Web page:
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  • Interviews of, and Articles about, Sonia

Interviews of, and Articles about, Sonia Pressman Fuentes

Articles about Sonia are also contained in the section on Belgium.

Sonia Pressman Fuentes

The Making of a Jewish American Feminist: Sonia Pressman Fuentes

By Lisa Katz

Part 2: Book Synopsis - A Meaningful Contribution 

Berlin

In 1933, Sonia's family lived in Berlin. Her father, Zysia, rented and managed a men's clothing store and factory. The family also owned a building that consisted of forty apartments and four stores that it had bought recently as an investment.

Sonia's brother, Hermann, was concerned about the growing power of Hitler and the Nazis. He watched as various neighbors and business associates were terrorized and even killed.

One day a group of six thieves came into the family's store. In response to a call from Hermann, the police came and chased the thieves away. But as the police were leaving, their leader said to Zysia, "We came this time, Herr Pressman, but don't call us if it should happen again because we won't come. You areJuden."

Hermann told his parents that it was time to leave Germany. Zysia would not listen. He had lived in Germany for over twenty years, was the prosperous owner of a men's clothing store and factory, and had just bought an apartment building.

Hermann left alone. He went to Antwerp, Belgium. For months, Hermann asked his parents to join him in Belgium, but instead Hinda Leah and Zysia asked him to come back home to Germany. Hermann told them that he was fearful of returning because he had heard that those who returned to Germany were met at the train station by Nazis and never seen again.

Finally, Zysia decided it was time to leave Germany. He met with a small group of Nazis who agreed to let the family leave Germany in exchange for turning the store, factory and apartment building over to the Nazis for a fraction of their value.

Antwerp

In July 1933, Zysia, Hinda Leah and Sonia joined Hermann in Antwerp. For months Zysia explored business opportunities in Antwerp, Paris, Czechoslovakia, and Palestine. None of his plans were realized. He blamed Hermann for persuading the family to leave Germany.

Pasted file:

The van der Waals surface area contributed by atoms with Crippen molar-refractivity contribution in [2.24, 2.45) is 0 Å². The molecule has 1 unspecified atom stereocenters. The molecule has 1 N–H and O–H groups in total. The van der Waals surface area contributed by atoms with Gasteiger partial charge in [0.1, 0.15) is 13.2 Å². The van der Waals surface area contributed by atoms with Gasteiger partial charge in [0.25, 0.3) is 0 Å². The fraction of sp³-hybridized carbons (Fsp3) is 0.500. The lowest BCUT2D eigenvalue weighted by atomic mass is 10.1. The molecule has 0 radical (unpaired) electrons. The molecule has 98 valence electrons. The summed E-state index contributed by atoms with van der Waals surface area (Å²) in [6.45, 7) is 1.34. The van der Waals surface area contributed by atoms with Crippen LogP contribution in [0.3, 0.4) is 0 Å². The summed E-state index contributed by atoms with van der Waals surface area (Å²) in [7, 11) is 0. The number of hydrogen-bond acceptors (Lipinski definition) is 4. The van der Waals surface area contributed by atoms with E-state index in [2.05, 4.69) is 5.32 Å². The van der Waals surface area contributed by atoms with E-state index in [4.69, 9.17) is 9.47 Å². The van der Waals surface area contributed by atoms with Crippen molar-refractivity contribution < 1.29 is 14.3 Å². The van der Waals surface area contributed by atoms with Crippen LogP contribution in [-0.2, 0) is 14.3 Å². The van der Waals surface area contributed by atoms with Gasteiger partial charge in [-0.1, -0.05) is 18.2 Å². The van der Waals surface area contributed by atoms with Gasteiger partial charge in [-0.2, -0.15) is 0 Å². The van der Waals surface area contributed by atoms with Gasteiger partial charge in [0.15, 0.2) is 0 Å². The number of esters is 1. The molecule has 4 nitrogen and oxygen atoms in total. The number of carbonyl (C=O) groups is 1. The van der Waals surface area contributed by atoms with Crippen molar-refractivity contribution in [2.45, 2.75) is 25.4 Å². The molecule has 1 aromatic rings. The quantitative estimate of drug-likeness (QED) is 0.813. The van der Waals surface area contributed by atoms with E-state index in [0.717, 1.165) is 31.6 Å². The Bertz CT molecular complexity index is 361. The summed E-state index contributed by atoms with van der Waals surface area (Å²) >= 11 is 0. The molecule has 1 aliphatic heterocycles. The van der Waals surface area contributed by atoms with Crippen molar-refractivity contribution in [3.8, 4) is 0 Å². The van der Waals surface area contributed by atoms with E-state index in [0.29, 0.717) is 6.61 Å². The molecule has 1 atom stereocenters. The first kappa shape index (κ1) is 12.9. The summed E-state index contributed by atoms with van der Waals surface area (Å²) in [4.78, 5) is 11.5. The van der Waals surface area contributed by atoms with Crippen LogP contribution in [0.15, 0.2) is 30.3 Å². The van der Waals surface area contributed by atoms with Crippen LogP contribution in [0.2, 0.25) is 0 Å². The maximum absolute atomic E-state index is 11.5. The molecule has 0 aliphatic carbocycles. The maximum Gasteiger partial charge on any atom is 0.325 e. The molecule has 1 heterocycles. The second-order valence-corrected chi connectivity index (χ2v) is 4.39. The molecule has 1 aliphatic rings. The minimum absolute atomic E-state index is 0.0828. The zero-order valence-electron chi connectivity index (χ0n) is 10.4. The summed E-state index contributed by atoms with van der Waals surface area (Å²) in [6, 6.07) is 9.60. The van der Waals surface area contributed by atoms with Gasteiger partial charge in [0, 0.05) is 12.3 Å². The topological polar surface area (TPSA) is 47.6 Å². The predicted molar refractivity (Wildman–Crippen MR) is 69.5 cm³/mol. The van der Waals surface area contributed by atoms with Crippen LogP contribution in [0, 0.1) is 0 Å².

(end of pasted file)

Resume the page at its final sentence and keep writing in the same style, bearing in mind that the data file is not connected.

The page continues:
During the long months in Antwerp, Zysia learned how to read Yiddish from a friend. He was reading the Yiddish newspaper one day when he discovered that ships were leaving for the United States. Since they had Polish passports, the family was able to get permission to go to America within the Polish quota. On April 20, 1934, the Pressman family boarded a ship in Antwerp. They arrived in New York ten days later.

The Bronx

The family rented an apartment in the Bronx, and Zysia opened a men's clothing store with a partner in Manhattan. The business did poorly, however, and Zysia disliked the fast pace of life in New York City.

In the summer of 1935, the family took a few weeks' vacation in the Catskill Mountains of New York, the summer resort area for New York City's Jews. Shortly after this vacation, Zysia decided the family would move to the Catskills, where he would operate a resort business.

The Catskills

For five years, Zysia and Hinda Leah rented and managed a kokhaleyn, a rooming house, during the summer in Woodridge. In 1941, Zysia bought fifty acres of land in Monticello, about ten miles northwest of Woodridge. There he built a bungalow colony with a house for the family, twenty-five bungalows, a swimming pool, handball court, and general store.

Thus, Sonia grew up in the Catskills. She felt different, however, from the other children. Her parents were European, they were older than the parents of her classmates, and she was European herself. She felt she was not free as other girls and women were simply to marry, raise a family, and pursue happiness. Because she had been born only because her mother's favored abortionist was out of the country, because she had escaped the Holocaust, and because she was bright, she felt she had been saved to make a contribution to the world--but she had no idea what that was to be.

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